Lately I have noticed there have been enquiries that have come in from parents who have been concerned about whether what their child is experiencing is anxiety, a behavioural issue or just part and parcel of growing up. It can be difficult for parents who are immersed in their family situation to get some clarity around this.
In general, the rule of thumb is if there are no significant disruptions to their daily lives, and no significant changes to their everyday functioning, and if the episode passes relatively quickly (couple of days, a week) then perhaps it is part of the cycle of growing up and facing everyday challenges. However, if there seems to be significant changes such as refusing to go to school, impacted sleep, withdrawal from friends and activities that used to be a source of joy, significant physical symptoms (headaches, breathlessness, shakiness, dizzy spells) that are persistent and not easing, or if they are cyclical, they keep coming back – it is worth investigating. These could point to an anxiety and/or mood disorder. It could also be part of a broader profile of other learning or developmental conditions that may be causing anxiety or a mood fluctuation. There are some key circumstances we would definitely say warrants professional help – thoughts of self harm, suicidal impulses and panic attacks. These are signals of significant distress. In young children, regressing to former stages such as bed wetting, nail biting, having nightmares that do not ease, and increased irritability could also suggest something more is going on.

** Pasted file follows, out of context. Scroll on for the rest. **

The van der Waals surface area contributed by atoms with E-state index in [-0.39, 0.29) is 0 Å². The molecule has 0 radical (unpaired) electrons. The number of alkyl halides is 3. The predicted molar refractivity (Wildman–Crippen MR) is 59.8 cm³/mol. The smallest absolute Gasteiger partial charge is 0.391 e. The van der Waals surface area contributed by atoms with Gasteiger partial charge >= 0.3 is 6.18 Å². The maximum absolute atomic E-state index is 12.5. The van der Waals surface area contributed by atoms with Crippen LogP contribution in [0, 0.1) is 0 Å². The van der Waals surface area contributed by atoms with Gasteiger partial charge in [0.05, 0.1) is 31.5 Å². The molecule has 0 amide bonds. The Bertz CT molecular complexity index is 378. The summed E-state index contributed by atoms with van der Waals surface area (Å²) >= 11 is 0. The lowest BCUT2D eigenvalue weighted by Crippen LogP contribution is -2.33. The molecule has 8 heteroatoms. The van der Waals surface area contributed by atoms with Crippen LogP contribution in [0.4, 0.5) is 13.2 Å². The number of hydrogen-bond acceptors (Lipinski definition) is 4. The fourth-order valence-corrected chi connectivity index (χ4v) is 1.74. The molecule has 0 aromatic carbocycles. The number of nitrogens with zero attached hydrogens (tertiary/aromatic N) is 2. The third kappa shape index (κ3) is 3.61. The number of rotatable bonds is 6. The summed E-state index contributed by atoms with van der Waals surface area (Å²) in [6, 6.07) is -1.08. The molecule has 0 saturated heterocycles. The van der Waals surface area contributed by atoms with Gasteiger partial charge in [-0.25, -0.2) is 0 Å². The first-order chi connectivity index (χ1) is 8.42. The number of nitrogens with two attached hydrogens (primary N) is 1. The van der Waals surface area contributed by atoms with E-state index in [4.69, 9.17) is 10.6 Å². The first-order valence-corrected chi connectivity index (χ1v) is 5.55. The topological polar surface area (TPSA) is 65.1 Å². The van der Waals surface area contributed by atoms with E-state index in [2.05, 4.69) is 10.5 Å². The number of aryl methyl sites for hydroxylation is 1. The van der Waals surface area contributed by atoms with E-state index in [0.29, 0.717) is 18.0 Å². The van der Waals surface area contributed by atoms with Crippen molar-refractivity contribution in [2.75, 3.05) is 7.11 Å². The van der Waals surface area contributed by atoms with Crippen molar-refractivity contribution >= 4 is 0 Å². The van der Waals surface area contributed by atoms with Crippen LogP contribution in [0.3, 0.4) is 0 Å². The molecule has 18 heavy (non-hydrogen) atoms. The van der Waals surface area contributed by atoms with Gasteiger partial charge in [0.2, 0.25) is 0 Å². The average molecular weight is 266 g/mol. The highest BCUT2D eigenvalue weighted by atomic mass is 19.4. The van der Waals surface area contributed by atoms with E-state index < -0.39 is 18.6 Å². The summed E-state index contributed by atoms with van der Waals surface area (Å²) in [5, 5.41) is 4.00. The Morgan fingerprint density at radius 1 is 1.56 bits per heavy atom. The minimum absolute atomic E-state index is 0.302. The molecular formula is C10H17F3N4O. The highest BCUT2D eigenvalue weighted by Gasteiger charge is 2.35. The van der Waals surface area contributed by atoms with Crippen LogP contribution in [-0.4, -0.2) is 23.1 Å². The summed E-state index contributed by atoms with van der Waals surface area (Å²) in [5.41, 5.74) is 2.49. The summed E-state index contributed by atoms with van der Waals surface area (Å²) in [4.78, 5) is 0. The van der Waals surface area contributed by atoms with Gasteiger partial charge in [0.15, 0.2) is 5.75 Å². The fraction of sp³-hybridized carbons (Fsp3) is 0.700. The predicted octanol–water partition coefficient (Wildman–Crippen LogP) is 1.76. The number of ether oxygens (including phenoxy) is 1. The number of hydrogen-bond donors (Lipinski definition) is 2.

The following blogs written by our Psychologists will be helpful for more information:
Valerie Ling, MClin Psych, BA(Hons), MAPS, Clinical Psychologist has a passion for helping people find their voice and continue to write their life’s story. Committed to prevent burnout and empowering individuals to life an effective life, she is the Director and Founder of The Centre For Effective Living.